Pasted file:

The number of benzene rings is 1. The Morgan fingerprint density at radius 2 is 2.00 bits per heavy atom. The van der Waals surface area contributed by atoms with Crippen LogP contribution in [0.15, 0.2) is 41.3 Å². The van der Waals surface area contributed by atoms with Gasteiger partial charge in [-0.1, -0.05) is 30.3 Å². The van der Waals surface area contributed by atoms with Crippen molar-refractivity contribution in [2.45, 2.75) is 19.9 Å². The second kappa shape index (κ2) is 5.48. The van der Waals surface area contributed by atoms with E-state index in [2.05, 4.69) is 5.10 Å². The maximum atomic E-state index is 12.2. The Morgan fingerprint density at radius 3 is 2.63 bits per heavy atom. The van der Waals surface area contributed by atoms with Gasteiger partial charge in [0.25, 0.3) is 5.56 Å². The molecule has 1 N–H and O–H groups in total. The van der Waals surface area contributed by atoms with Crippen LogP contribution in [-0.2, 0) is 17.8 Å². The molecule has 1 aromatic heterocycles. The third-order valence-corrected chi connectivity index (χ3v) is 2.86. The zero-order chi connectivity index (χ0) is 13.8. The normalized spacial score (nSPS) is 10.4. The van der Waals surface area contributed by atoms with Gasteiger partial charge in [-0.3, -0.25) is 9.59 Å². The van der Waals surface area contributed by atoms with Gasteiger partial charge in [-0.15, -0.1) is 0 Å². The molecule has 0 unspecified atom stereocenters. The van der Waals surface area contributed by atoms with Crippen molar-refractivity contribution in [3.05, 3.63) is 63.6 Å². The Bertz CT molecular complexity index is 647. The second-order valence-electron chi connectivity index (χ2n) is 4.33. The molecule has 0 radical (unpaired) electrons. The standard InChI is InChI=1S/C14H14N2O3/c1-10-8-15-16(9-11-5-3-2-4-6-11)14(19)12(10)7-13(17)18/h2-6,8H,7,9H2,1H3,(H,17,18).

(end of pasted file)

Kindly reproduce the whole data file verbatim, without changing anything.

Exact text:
The number of benzene rings is 1. The Morgan fingerprint density at radius 2 is 2.00 bits per heavy atom. The van der Waals surface area contributed by atoms with Crippen LogP contribution in [0.15, 0.2) is 41.3 Å². The van der Waals surface area contributed by atoms with Gasteiger partial charge in [-0.1, -0.05) is 30.3 Å². The van der Waals surface area contributed by atoms with Crippen molar-refractivity contribution in [2.45, 2.75) is 19.9 Å². The second kappa shape index (κ2) is 5.48. The van der Waals surface area contributed by atoms with E-state index in [2.05, 4.69) is 5.10 Å². The maximum atomic E-state index is 12.2. The Morgan fingerprint density at radius 3 is 2.63 bits per heavy atom. The van der Waals surface area contributed by atoms with Gasteiger partial charge in [0.25, 0.3) is 5.56 Å². The molecule has 1 N–H and O–H groups in total. The van der Waals surface area contributed by atoms with Crippen LogP contribution in [-0.2, 0) is 17.8 Å². The molecule has 1 aromatic heterocycles. The third-order valence-corrected chi connectivity index (χ3v) is 2.86. The zero-order chi connectivity index (χ0) is 13.8. The normalized spacial score (nSPS) is 10.4. The van der Waals surface area contributed by atoms with Gasteiger partial charge in [-0.3, -0.25) is 9.59 Å². The van der Waals surface area contributed by atoms with Gasteiger partial charge in [-0.15, -0.1) is 0 Å². The molecule has 0 unspecified atom stereocenters. The van der Waals surface area contributed by atoms with Crippen molar-refractivity contribution in [3.05, 3.63) is 63.6 Å². The Bertz CT molecular complexity index is 647. The second-order valence-electron chi connectivity index (χ2n) is 4.33. The molecule has 0 radical (unpaired) electrons. The standard InChI is InChI=1S/C14H14N2O3/c1-10-8-15-16(9-11-5-3-2-4-6-11)14(19)12(10)7-13(17)18/h2-6,8H,7,9H2,1H3,(H,17,18).